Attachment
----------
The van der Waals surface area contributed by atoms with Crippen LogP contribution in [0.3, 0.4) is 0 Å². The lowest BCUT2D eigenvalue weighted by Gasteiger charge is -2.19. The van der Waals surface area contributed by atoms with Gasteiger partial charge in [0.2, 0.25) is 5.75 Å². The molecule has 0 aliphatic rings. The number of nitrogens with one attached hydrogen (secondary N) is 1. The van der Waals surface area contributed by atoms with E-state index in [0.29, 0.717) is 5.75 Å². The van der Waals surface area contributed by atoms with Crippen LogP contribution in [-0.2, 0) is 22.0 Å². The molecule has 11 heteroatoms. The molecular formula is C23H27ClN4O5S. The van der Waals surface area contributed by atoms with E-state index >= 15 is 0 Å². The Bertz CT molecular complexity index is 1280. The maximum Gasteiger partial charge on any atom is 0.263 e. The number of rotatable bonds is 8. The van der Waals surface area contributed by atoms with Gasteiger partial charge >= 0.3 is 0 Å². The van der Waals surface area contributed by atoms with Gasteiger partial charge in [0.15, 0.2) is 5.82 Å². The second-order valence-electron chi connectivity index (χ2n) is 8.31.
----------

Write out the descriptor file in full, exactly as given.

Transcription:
The van der Waals surface area contributed by atoms with Crippen LogP contribution in [0.3, 0.4) is 0 Å². The lowest BCUT2D eigenvalue weighted by Gasteiger charge is -2.19. The van der Waals surface area contributed by atoms with Gasteiger partial charge in [0.2, 0.25) is 5.75 Å². The molecule has 0 aliphatic rings. The number of nitrogens with one attached hydrogen (secondary N) is 1. The van der Waals surface area contributed by atoms with E-state index in [0.29, 0.717) is 5.75 Å². The van der Waals surface area contributed by atoms with Crippen LogP contribution in [-0.2, 0) is 22.0 Å². The molecule has 11 heteroatoms. The molecular formula is C23H27ClN4O5S. The van der Waals surface area contributed by atoms with E-state index >= 15 is 0 Å². The Bertz CT molecular complexity index is 1280. The maximum Gasteiger partial charge on any atom is 0.263 e. The number of rotatable bonds is 8. The van der Waals surface area contributed by atoms with Gasteiger partial charge >= 0.3 is 0 Å². The van der Waals surface area contributed by atoms with Gasteiger partial charge in [0.15, 0.2) is 5.82 Å². The second-order valence-electron chi connectivity index (χ2n) is 8.31.